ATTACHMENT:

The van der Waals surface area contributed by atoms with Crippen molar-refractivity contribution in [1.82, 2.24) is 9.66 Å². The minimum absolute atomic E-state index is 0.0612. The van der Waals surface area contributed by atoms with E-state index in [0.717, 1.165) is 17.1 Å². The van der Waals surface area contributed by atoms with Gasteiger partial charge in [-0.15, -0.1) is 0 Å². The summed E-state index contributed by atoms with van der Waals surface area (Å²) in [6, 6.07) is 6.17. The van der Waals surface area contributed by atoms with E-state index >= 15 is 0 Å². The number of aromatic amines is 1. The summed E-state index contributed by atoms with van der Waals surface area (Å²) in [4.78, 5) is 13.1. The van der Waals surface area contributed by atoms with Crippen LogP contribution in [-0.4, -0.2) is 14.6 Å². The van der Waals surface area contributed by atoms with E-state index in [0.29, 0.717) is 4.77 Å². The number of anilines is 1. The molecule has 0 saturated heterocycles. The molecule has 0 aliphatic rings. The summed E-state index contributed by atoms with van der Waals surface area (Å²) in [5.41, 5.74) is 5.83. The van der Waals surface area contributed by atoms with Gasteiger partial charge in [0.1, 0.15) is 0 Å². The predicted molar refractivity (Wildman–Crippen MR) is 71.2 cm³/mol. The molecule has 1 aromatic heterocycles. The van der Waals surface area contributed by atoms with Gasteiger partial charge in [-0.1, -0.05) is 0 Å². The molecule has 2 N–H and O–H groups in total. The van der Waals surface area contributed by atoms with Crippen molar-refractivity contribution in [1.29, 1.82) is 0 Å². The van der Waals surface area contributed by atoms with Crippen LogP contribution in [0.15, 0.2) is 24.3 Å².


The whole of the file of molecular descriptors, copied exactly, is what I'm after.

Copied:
The van der Waals surface area contributed by atoms with Crippen molar-refractivity contribution in [1.82, 2.24) is 9.66 Å². The minimum absolute atomic E-state index is 0.0612. The van der Waals surface area contributed by atoms with E-state index in [0.717, 1.165) is 17.1 Å². The van der Waals surface area contributed by atoms with Gasteiger partial charge in [-0.15, -0.1) is 0 Å². The summed E-state index contributed by atoms with van der Waals surface area (Å²) in [6, 6.07) is 6.17. The van der Waals surface area contributed by atoms with E-state index >= 15 is 0 Å². The number of aromatic amines is 1. The summed E-state index contributed by atoms with van der Waals surface area (Å²) in [4.78, 5) is 13.1. The van der Waals surface area contributed by atoms with Crippen LogP contribution in [-0.4, -0.2) is 14.6 Å². The van der Waals surface area contributed by atoms with E-state index in [0.29, 0.717) is 4.77 Å². The number of anilines is 1. The molecule has 0 saturated heterocycles. The molecule has 0 aliphatic rings. The summed E-state index contributed by atoms with van der Waals surface area (Å²) in [5.41, 5.74) is 5.83. The van der Waals surface area contributed by atoms with Gasteiger partial charge in [0.1, 0.15) is 0 Å². The predicted molar refractivity (Wildman–Crippen MR) is 71.2 cm³/mol. The molecule has 1 aromatic heterocycles. The van der Waals surface area contributed by atoms with Gasteiger partial charge in [-0.1, -0.05) is 0 Å². The molecule has 2 N–H and O–H groups in total. The van der Waals surface area contributed by atoms with Crippen molar-refractivity contribution in [1.29, 1.82) is 0 Å². The van der Waals surface area contributed by atoms with Crippen LogP contribution in [0.15, 0.2) is 24.3 Å².